The Apple Watch has helped save one owner's life, by alerting them to a racing pulse following a nap that led to a diagnosis of severe internal bleeding.
Apple's wearables include a number of different alerts to help users monitor their health, including some relating to pulse rate. According to a Reddit post, one lucky wearer was helped from a potentially fatal situation by one such alert.
Posted on Thursday by a user identified as "digitalmofo," the post to the r/AppleWatch subreddit titled "Well, my Apple Watch 7 just saved my life" briefly recounts how the wearable device notified of a medical issue.
One week prior to the post, the user had set their iPhone and Apple Watch to Do Not Disturb for work, and after feeling tired at lunch, had a "quick nap" on their couch. After the nap, they saw at least 10 notifications on the Apple Watch stating their pulse was racing.
On seeing the notifications, the Redditor called out from work for the rest of the day to try and reduce the racing, but to no avail. A video call with their doctor prompted the user to check the times and pulse rates, as well as their oxygen level, with the doctor making the decision to call 911.
The issue was "severe internal bleeding," the user claims, with them also reportedly having "little over 3g/dL hemoglobin" (grams per deciliter), far below their normal of 15. Emergency medical staff initially believed it was a heart attack, before determining it was a GI bleed.
In a later follow-up post, the user explains they lost five pints of blood, with an endoscopy revealing a diagnosis of esophagitis, gastritis, duodenitis, and a hiatal hernia.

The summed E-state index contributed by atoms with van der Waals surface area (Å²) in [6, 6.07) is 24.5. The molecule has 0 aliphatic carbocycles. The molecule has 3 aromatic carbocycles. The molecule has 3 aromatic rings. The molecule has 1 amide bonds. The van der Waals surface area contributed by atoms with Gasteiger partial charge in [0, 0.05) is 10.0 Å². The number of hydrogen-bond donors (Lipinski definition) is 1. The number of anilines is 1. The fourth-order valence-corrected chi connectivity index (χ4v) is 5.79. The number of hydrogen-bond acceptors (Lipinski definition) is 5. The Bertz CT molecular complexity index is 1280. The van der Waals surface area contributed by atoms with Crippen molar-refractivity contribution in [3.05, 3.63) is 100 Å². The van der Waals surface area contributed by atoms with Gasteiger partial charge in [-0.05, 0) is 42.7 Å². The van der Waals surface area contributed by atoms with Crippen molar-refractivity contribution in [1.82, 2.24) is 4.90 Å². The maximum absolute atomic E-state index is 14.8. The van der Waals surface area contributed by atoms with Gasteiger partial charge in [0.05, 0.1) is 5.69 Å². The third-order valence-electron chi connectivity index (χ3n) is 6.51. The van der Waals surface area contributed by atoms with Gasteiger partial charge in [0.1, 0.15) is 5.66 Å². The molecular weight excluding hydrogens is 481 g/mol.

"They said had I not got there for a transfusion when I did, I'd not have made it," the user adds, before offering thanks to the nurses, doctors, blood donors, and everyone involved in the emergency. The post concludes with the user admitting "I'd have just passed out and died without ever knowing if not for my Apple Watch."
The story is the latest where the Apple Watch is credited in helping out in an emergency.
In January, the ECG app helped save a woman and her unborn baby's life, following an alert for an unusually high heart rate. In September 2022, a UK man was bombarded by low resting heart rate alerts, as his heart reportedly stopped 138 times in a 48-hour period.
Other non-health features have also saved lives. In February, the crash detection feature helped lead emergency services in Germany to a vehicle that was approximately 60 feet below the roadway, hidden in bushes and not spottable from the road itself.